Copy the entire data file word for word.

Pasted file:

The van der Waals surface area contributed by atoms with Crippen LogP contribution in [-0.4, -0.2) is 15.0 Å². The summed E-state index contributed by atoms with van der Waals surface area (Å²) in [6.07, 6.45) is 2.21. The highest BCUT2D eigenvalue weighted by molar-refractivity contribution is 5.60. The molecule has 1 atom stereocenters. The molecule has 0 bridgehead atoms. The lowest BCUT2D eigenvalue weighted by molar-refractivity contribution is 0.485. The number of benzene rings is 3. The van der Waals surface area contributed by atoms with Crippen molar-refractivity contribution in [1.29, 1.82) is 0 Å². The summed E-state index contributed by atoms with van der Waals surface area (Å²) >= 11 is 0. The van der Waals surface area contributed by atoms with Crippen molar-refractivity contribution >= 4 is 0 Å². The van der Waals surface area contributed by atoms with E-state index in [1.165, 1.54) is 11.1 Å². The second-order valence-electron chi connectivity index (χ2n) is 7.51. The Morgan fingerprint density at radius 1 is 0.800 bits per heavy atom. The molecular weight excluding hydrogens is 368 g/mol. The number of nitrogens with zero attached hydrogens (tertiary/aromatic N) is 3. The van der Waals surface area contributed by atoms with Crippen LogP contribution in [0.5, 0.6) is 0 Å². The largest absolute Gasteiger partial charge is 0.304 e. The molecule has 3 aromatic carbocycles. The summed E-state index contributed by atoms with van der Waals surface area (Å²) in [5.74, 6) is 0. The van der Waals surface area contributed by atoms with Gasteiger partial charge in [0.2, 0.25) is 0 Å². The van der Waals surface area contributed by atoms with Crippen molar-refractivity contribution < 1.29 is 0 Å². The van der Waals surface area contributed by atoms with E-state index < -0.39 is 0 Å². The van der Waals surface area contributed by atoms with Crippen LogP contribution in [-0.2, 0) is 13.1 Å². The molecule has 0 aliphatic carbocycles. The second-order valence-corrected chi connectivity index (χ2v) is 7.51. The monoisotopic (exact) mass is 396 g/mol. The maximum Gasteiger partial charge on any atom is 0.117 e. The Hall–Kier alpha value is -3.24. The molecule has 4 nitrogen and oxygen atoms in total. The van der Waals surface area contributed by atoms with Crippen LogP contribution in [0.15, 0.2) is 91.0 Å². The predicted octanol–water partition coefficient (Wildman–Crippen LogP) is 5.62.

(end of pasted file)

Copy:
The van der Waals surface area contributed by atoms with Crippen LogP contribution in [-0.4, -0.2) is 15.0 Å². The summed E-state index contributed by atoms with van der Waals surface area (Å²) in [6.07, 6.45) is 2.21. The highest BCUT2D eigenvalue weighted by molar-refractivity contribution is 5.60. The molecule has 1 atom stereocenters. The molecule has 0 bridgehead atoms. The lowest BCUT2D eigenvalue weighted by molar-refractivity contribution is 0.485. The number of benzene rings is 3. The van der Waals surface area contributed by atoms with Crippen molar-refractivity contribution in [1.29, 1.82) is 0 Å². The summed E-state index contributed by atoms with van der Waals surface area (Å²) >= 11 is 0. The van der Waals surface area contributed by atoms with Crippen molar-refractivity contribution >= 4 is 0 Å². The van der Waals surface area contributed by atoms with E-state index in [1.165, 1.54) is 11.1 Å². The second-order valence-electron chi connectivity index (χ2n) is 7.51. The Morgan fingerprint density at radius 1 is 0.800 bits per heavy atom. The molecular weight excluding hydrogens is 368 g/mol. The number of nitrogens with zero attached hydrogens (tertiary/aromatic N) is 3. The van der Waals surface area contributed by atoms with Crippen LogP contribution in [0.5, 0.6) is 0 Å². The largest absolute Gasteiger partial charge is 0.304 e. The molecule has 3 aromatic carbocycles. The summed E-state index contributed by atoms with van der Waals surface area (Å²) in [5.74, 6) is 0. The van der Waals surface area contributed by atoms with Gasteiger partial charge in [0.2, 0.25) is 0 Å². The van der Waals surface area contributed by atoms with Crippen molar-refractivity contribution < 1.29 is 0 Å². The van der Waals surface area contributed by atoms with E-state index < -0.39 is 0 Å². The van der Waals surface area contributed by atoms with Crippen LogP contribution in [-0.2, 0) is 13.1 Å². The molecule has 0 aliphatic carbocycles. The second-order valence-corrected chi connectivity index (χ2v) is 7.51. The monoisotopic (exact) mass is 396 g/mol. The maximum Gasteiger partial charge on any atom is 0.117 e. The Hall–Kier alpha value is -3.24. The molecule has 4 nitrogen and oxygen atoms in total. The van der Waals surface area contributed by atoms with Crippen LogP contribution in [0.15, 0.2) is 91.0 Å². The predicted octanol–water partition coefficient (Wildman–Crippen LogP) is 5.62.